An argument in favor of hydration
Talk to any of the coaches in my teacher training seminars and they all seem to have one thing in common. Regardless of the sport they coach, I’ve yet to meet anyone who would think of sending students out on the court, track, mat, or playing field without having them be adequately hydrated first.
We know that players are more focused and less prone to injury when they’ve been drinking water, and the Coaches’ Learning Network recommend that athletes have water with them all the time—in school, in the car, by their beds at night—and not just during practices or games.
So here’s the big question: If we want our players hydrated to increase their levels of concentration and performance, wouldn’t we want our students hydrated in their academic classes to help them out in, say, math, biology, or reading?
A 2004 article on the Teaching Expertise Web site claims that “mental performance can fall by 10%” when students are not hydrated, and that dehydration can add to tiredness, headaches, and irritability. Authors and educators most familiar with the relationship between students’ physiological needs and their behavior and performance (notably Carla Hannaford, Martha Kaufeldt, and Eric Jensen among others) advise that adequate hydration improves brain functioning and academic skills.
Water can account for a significant reduction in hyperactivity and inattention, and one principal reported a noteworthy decrease in the number of sick days among students and faculty alike after she had water coolers installed in every classroom. Water also helps counteract the effects of caffeine, sugar, stress, and low-frequency electromagnetic fields (encountered around computers, phones, mp3 players, or other electronic devices), all of which contribute to the body becoming dehydrated, and all of which are in abundant supply in most kids’ lives. Additionally, learning is better served by small and frequent water intake rather than making kids wait until breaks or lunchtime. In this regard, water bottles offer the perfect solution.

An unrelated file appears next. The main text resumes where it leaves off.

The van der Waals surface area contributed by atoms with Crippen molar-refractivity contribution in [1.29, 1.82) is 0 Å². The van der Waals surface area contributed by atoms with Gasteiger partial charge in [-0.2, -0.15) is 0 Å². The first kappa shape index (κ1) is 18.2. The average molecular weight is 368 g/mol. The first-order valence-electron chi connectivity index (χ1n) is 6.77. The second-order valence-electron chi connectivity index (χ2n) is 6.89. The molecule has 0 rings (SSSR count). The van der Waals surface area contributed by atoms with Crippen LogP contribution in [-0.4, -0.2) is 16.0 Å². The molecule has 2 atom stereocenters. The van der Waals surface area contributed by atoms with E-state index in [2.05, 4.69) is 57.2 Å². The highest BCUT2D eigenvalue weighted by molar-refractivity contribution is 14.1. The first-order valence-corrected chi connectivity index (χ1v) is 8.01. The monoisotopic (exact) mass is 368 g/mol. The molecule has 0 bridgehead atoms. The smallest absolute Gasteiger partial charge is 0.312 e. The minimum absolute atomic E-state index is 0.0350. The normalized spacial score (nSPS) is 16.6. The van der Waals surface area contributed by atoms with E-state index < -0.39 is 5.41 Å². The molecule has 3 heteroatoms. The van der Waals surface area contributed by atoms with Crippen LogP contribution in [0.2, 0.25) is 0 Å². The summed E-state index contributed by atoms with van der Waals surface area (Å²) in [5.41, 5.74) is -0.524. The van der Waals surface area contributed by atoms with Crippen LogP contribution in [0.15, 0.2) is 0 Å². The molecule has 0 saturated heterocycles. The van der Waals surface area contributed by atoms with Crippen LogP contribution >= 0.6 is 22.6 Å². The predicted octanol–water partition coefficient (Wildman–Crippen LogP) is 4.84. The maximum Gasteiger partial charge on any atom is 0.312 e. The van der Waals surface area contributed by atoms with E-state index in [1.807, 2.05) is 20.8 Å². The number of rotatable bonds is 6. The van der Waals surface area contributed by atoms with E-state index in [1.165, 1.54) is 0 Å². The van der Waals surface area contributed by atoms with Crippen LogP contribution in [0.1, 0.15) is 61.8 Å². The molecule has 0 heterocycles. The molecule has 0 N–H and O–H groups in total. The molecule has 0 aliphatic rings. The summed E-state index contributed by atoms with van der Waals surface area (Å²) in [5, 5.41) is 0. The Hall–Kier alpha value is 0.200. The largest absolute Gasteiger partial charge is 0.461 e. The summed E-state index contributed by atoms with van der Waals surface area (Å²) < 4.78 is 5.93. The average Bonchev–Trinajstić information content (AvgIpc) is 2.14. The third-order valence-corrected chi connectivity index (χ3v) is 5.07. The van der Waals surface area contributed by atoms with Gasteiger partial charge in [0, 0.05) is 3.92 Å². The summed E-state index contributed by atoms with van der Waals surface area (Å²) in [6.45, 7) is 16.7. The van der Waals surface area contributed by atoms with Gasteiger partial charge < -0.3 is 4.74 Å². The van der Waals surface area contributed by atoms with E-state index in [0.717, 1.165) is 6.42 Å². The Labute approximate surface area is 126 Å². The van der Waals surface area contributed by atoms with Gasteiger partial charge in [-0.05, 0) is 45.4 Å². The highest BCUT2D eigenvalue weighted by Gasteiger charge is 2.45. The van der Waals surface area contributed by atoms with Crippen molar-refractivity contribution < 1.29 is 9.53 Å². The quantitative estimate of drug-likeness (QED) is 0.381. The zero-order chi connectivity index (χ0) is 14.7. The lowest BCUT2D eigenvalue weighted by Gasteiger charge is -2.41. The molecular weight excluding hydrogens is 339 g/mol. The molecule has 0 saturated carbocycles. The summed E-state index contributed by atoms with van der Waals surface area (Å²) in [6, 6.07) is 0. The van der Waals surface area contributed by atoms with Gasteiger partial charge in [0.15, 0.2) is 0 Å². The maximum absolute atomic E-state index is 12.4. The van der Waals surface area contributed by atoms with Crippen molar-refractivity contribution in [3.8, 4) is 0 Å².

Yet despite all these benefits, this cheap and simple brain-friendly accommodation makes some people nervous. Chief among complaints is the fact that yes, increase water intake and kids will have to pee, at least until the kidneys adjust to the change. Still, many teachers report that after the initial fascination wears off, the students actually ask for the pass less frequently—especially in cases in which kids were asking to leave just to get a drink. (The decrease in these requests dropped off even more dramatically when teachers allowed brain breaks and movement at regular and frequent intervals.) And not one coach has ever reported having to call a time out for a potty break during a game. Clearly the potential for self-management exists.
Many teachers have averted potential negative behaviors involving water bottles (including a few reports of kids bringing vodka in the bottles), by providing water for the kids, by having clear boundaries and instructions for using this accommodation appropriately, and, better still, by creating emotionally safe, win-win learning environments in which students can get their needs met for attention, success, structure, belonging, and autonomy, for example, without abusing this privilege.
It’s always tempting to choose banning items over taking the time to teach students to self-manage and use them properly, skills that will serve them far better in the long run. In fact, the number of teachers who allow, and in fact encourage water bottles and frequent hydration without incident may make the strongest argument for bringing this brain-friendly support for kids into as many classrooms as possible.
This article was originally written for the argument in favor of allowing water and hydration in class for a 2008 article that appeared in American Teacher.
© 2008, 2013, Dr. Jane Bluestein
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